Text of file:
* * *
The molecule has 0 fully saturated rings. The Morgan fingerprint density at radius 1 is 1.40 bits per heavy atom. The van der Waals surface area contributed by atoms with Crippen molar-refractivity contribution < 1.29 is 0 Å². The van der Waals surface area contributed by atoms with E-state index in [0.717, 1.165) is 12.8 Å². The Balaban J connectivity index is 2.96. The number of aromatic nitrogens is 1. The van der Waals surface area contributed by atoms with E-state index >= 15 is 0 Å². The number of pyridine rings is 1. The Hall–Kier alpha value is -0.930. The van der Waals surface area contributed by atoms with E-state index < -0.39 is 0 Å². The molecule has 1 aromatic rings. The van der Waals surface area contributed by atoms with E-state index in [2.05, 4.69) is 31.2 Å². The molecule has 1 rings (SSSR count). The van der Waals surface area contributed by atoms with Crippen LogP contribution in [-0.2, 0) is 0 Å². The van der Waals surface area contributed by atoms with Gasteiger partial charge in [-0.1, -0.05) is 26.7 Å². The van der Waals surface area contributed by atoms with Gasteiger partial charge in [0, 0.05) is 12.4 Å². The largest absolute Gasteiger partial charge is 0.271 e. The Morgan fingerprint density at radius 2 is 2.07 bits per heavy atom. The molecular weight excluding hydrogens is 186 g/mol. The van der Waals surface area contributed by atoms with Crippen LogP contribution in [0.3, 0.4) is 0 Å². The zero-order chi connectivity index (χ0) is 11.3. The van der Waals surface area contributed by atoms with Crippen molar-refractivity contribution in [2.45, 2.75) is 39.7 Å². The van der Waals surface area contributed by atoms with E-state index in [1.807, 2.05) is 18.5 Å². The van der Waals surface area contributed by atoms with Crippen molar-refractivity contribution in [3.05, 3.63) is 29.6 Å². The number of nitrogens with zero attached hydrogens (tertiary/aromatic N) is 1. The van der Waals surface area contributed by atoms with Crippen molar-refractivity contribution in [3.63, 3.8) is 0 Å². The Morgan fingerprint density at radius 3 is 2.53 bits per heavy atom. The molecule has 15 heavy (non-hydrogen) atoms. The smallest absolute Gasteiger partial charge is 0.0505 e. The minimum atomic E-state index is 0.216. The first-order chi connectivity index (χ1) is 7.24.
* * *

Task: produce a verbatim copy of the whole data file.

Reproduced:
The molecule has 0 fully saturated rings. The Morgan fingerprint density at radius 1 is 1.40 bits per heavy atom. The van der Waals surface area contributed by atoms with Crippen molar-refractivity contribution < 1.29 is 0 Å². The van der Waals surface area contributed by atoms with E-state index in [0.717, 1.165) is 12.8 Å². The Balaban J connectivity index is 2.96. The number of aromatic nitrogens is 1. The van der Waals surface area contributed by atoms with E-state index >= 15 is 0 Å². The number of pyridine rings is 1. The Hall–Kier alpha value is -0.930. The van der Waals surface area contributed by atoms with E-state index < -0.39 is 0 Å². The molecule has 1 aromatic rings. The van der Waals surface area contributed by atoms with E-state index in [2.05, 4.69) is 31.2 Å². The molecule has 1 rings (SSSR count). The van der Waals surface area contributed by atoms with Crippen LogP contribution in [-0.2, 0) is 0 Å². The van der Waals surface area contributed by atoms with Gasteiger partial charge in [-0.1, -0.05) is 26.7 Å². The van der Waals surface area contributed by atoms with Gasteiger partial charge in [0, 0.05) is 12.4 Å². The largest absolute Gasteiger partial charge is 0.271 e. The Morgan fingerprint density at radius 2 is 2.07 bits per heavy atom. The molecular weight excluding hydrogens is 186 g/mol. The van der Waals surface area contributed by atoms with Crippen LogP contribution in [0.3, 0.4) is 0 Å². The zero-order chi connectivity index (χ0) is 11.3. The van der Waals surface area contributed by atoms with Crippen molar-refractivity contribution in [2.45, 2.75) is 39.7 Å². The van der Waals surface area contributed by atoms with E-state index in [1.807, 2.05) is 18.5 Å². The van der Waals surface area contributed by atoms with Crippen molar-refractivity contribution in [3.05, 3.63) is 29.6 Å². The number of nitrogens with zero attached hydrogens (tertiary/aromatic N) is 1. The van der Waals surface area contributed by atoms with Crippen molar-refractivity contribution in [3.63, 3.8) is 0 Å². The Morgan fingerprint density at radius 3 is 2.53 bits per heavy atom. The molecule has 15 heavy (non-hydrogen) atoms. The smallest absolute Gasteiger partial charge is 0.0505 e. The minimum atomic E-state index is 0.216. The first-order chi connectivity index (χ1) is 7.24.